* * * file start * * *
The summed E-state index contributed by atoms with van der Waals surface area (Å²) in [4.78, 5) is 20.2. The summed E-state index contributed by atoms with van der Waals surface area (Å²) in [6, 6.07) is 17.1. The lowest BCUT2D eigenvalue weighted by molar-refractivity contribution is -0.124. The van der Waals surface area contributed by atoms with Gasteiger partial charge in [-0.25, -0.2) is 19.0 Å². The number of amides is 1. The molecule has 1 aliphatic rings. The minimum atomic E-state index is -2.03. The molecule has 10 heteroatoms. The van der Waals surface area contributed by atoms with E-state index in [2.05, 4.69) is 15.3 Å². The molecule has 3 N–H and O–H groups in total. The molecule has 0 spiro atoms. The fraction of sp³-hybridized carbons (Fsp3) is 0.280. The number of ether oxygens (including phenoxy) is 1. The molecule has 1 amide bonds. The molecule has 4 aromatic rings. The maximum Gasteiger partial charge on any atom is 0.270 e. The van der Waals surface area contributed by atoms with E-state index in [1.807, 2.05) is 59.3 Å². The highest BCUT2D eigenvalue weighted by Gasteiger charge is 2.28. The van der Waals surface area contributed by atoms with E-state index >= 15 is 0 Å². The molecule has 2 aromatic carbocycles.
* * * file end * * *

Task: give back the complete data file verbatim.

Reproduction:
The summed E-state index contributed by atoms with van der Waals surface area (Å²) in [4.78, 5) is 20.2. The summed E-state index contributed by atoms with van der Waals surface area (Å²) in [6, 6.07) is 17.1. The lowest BCUT2D eigenvalue weighted by molar-refractivity contribution is -0.124. The van der Waals surface area contributed by atoms with Gasteiger partial charge in [-0.25, -0.2) is 19.0 Å². The number of amides is 1. The molecule has 1 aliphatic rings. The minimum atomic E-state index is -2.03. The molecule has 10 heteroatoms. The van der Waals surface area contributed by atoms with E-state index in [2.05, 4.69) is 15.3 Å². The molecule has 3 N–H and O–H groups in total. The molecule has 0 spiro atoms. The fraction of sp³-hybridized carbons (Fsp3) is 0.280. The number of ether oxygens (including phenoxy) is 1. The molecule has 1 amide bonds. The molecule has 4 aromatic rings. The maximum Gasteiger partial charge on any atom is 0.270 e. The van der Waals surface area contributed by atoms with E-state index in [1.807, 2.05) is 59.3 Å². The highest BCUT2D eigenvalue weighted by Gasteiger charge is 2.28. The van der Waals surface area contributed by atoms with E-state index >= 15 is 0 Å². The molecule has 2 aromatic carbocycles.